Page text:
Kineta lies an hour west of Athens, on the south coast of the isthmus that connects the Peloponnese to the Greek mainland. It’s a May morning and the Gulf of Megara shines in the late-spring sunshine, the islands of Egina and Agistri just visible in the hazy distance.
Closer in, Alexander Skarsgård – Eric Northman in True Blood – and Florence Pugh – the breakout star of last year’s Lady Macbeth – are walking along the tideline. They’re deep in conversation, making their way slowly towards a bank of cameras. We are meant to be in Naxos, the scene an early meeting between the two principal characters in the BBC’s latest John le Carré adaptation, The Little Drummer Girl, a new six-part series.
As Pugh and Skarsgård finish their take and stroll back to the far end of the beach for a second run at the scene, the director, Park Chan-wook – the South Korean best known for his films Oldboy and Stoker – pores over the rushes in a specially constructed tent. Two things about Park (as he’s known by everyone on set) are immediately obvious.
Firstly, he’s sensitive to sunlight and directs in a kind of black cagoule, a series of umbrellas held above him at all times. Secondly, he doesn’t speak English, so all communication with the actors goes through his right-hand man, Wonjo Jeong.
‘Ever since I read The Spy Who Came in from the Cold when I was in high school I was a big admirer of le Carré, but I only read The Little Drummer Girl in 2015,’ Park says. ‘I was immediately mesmerised by it and I thought it was his best work.’
He also found a more personal resonance in the story’s setting across the Israel/Palestine divide. ‘I have lived my whole life in the Korean peninsula where it seemed that the vicious cycle of mutual vilification, retaliations, and counter-retaliations would go on for ever, which is why The Little Drummer Girl didn’t at all seem like someone else’s problem.’
The little drummer girl of the title is Charlie (Pugh), a charismatic English woman at the end of the 1970s, airily left wing without much commitment to her politics. Her career as an actor hasn’t taken off and she spends her time following her boorish boyfriend, Al, around.
They’re on Naxos with a troupe of fellow thespians when Charlie meets a wounded, enigmatic figure on the beach. He offers her a part, one that will change her life for ever. She is enlisted by this man – Becker, a Mossad agent (Skarsgård) – and his Machiavellian superior, Kurtz (played by Michael Shannon), to infiltrate a Palestinian terrorist cell and track down its ringleader, Khalil.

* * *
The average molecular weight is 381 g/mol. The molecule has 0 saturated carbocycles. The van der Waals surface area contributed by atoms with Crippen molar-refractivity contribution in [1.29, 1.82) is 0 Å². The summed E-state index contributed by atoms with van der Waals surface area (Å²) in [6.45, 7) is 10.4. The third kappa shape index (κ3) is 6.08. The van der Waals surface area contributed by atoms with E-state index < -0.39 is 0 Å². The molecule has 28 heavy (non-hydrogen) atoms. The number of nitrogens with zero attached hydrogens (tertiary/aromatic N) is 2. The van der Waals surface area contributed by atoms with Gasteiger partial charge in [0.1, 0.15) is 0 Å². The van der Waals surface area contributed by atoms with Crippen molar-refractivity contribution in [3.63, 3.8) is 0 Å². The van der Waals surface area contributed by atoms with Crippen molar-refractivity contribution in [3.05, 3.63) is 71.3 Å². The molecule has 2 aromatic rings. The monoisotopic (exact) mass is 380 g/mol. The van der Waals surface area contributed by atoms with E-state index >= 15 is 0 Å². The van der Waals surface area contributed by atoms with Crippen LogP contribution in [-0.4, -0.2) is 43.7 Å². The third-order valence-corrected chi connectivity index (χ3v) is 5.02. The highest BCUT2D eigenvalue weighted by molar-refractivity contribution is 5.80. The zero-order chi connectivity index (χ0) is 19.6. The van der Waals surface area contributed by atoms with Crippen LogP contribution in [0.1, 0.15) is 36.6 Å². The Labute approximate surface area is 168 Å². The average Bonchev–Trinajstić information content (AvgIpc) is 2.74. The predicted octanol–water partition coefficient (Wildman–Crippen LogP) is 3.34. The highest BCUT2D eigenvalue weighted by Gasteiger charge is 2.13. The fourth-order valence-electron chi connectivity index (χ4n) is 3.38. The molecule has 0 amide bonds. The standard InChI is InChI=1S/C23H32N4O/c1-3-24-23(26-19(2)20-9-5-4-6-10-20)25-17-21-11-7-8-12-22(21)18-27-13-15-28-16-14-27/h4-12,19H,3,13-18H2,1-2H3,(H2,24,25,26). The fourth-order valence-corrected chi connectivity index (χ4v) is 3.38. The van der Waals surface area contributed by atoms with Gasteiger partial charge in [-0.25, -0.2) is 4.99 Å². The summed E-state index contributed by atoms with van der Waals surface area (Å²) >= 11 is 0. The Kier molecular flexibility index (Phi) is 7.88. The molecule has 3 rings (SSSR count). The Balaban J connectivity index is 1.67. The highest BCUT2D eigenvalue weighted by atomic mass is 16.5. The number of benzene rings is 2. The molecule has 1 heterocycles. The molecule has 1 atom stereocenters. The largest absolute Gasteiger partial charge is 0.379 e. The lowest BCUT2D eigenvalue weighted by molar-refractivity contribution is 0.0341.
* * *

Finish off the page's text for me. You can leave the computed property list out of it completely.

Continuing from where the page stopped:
Over the course of the tale, she finds herself tested again and again, perceives the shallowness of the political posturing of her youth, and discovers within herself extraordinary resilience and courage.
The Little Drummer Girl is produced by The Ink Factory, the company run by le Carré’s sons, Simon and Stephen Cornwell (le Carré’s real name is David Cornwell), who also made The Night Manager and hold the rights to all of their father’s novels.
I ask Simon, given the number of novels that their father has written, how they settled on The Little Drummer Girl. ‘It shared a lot with The Night Manager but at the same time was very different. The things that it shares are scale, scope, and creative ambition. It’s a great big book, 550 pages long, and full of extraordinary characters that muscle their way off the pages, so it was an enticing prospect from that perspective. At the same time it is very different as it’s the only one of le Carré’s novels that has a female protagonist at its core and feels incredibly contemporary, even though the book was written and is set almost 40 years ago.’
If the novel had not been so sensitive to both sides of the conflict I would not have dared adapt it
Le Carré is known for making cameo appearances in the films of his novels: he was an irate diner in The Night Manager; this time he plays a waiter in a restaurant scene.
I sit down with production designer Maria Djurkovic, in front of a stunning futurist villa, just up the beach from the filming. The beach house looks like it has been snatched straight out of the 1970s, and is meant to be the Tel Aviv hideaway to which Mossad spirits Charlie.
How did Djurkovic, who was the designer on the 2011 film of Tinker Tailor Soldier Spy, approach Drummer Girl? ‘I read the novel on a beach in Paxos,’ she says. ‘I loved it, first because it was all over the place geographically, but also because of when it was set – 1979 – so on the cusp of the ’80s. I think there’s this tendency when something’s set in the ’70s to go for all those clichés, the floral prints, the browns. I always do a huge amount of research before I start something and I try to develop a visual language for it. For this, it was all about strong blocks of colour. So even where we’re sitting now, you’ll see orange chairs, bright-green chairs and not that idea that everything was olive and brown.’
The Little Drummer Girl is dizzyingly multi-national: Charlie’s journey takes her from England to Greece to Palestine to Tel Aviv, with various subplots unfolding in Yugoslavia, Germany and Austria. Filming had already taken place in the UK and Athens, with three weeks in the Czech Republic still to shoot. Greece has not only played itself but has also stood in for Palestinian refugee camps and an Israeli beach resort.
One of Djurkovic’s first tasks on joining the production was to address the question of locations. ‘The Ink Factory had had such a good experience of shooting in Morocco on The Night Manager that they were always intending to shoot all of the Middle Eastern stuff there. My first contribution was to say that I was pretty certain we could find a location in Greece. I’m really happy with how that’s worked out. Another thing I did was speak to a fantastic German location manager and he said that rather than shooting in Germany we needed to find a 1970s version of Germany in the Czech Republic.’